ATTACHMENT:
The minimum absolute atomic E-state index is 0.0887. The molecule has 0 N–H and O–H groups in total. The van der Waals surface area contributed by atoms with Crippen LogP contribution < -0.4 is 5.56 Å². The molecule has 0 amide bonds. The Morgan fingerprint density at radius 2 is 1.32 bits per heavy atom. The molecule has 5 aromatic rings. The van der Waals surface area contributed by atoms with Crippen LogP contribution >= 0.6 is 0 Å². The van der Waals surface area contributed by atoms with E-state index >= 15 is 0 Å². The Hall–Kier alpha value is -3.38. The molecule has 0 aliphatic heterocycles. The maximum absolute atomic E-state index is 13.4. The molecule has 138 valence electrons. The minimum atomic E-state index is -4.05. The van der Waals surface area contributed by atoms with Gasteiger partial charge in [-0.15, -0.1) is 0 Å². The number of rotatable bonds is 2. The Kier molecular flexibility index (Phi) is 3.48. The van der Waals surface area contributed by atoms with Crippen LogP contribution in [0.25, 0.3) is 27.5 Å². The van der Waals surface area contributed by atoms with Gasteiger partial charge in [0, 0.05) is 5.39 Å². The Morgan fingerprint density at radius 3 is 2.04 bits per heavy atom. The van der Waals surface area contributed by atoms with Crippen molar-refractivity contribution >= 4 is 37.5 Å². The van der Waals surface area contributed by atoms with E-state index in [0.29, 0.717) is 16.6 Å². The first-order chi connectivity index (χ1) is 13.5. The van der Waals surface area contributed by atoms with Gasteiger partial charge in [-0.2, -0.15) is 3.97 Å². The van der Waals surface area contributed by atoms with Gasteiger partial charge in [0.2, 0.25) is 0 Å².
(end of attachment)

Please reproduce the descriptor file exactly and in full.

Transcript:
The minimum absolute atomic E-state index is 0.0887. The molecule has 0 N–H and O–H groups in total. The van der Waals surface area contributed by atoms with Crippen LogP contribution < -0.4 is 5.56 Å². The molecule has 0 amide bonds. The Morgan fingerprint density at radius 2 is 1.32 bits per heavy atom. The molecule has 5 aromatic rings. The van der Waals surface area contributed by atoms with Crippen LogP contribution >= 0.6 is 0 Å². The van der Waals surface area contributed by atoms with E-state index >= 15 is 0 Å². The Hall–Kier alpha value is -3.38. The molecule has 0 aliphatic heterocycles. The maximum absolute atomic E-state index is 13.4. The molecule has 138 valence electrons. The minimum atomic E-state index is -4.05. The van der Waals surface area contributed by atoms with Gasteiger partial charge in [-0.15, -0.1) is 0 Å². The number of rotatable bonds is 2. The Kier molecular flexibility index (Phi) is 3.48. The van der Waals surface area contributed by atoms with Crippen LogP contribution in [0.25, 0.3) is 27.5 Å². The van der Waals surface area contributed by atoms with Gasteiger partial charge in [0, 0.05) is 5.39 Å². The Morgan fingerprint density at radius 3 is 2.04 bits per heavy atom. The van der Waals surface area contributed by atoms with Crippen molar-refractivity contribution >= 4 is 37.5 Å². The van der Waals surface area contributed by atoms with E-state index in [0.29, 0.717) is 16.6 Å². The first-order chi connectivity index (χ1) is 13.5. The van der Waals surface area contributed by atoms with Gasteiger partial charge in [-0.2, -0.15) is 3.97 Å². The van der Waals surface area contributed by atoms with Gasteiger partial charge in [0.2, 0.25) is 0 Å².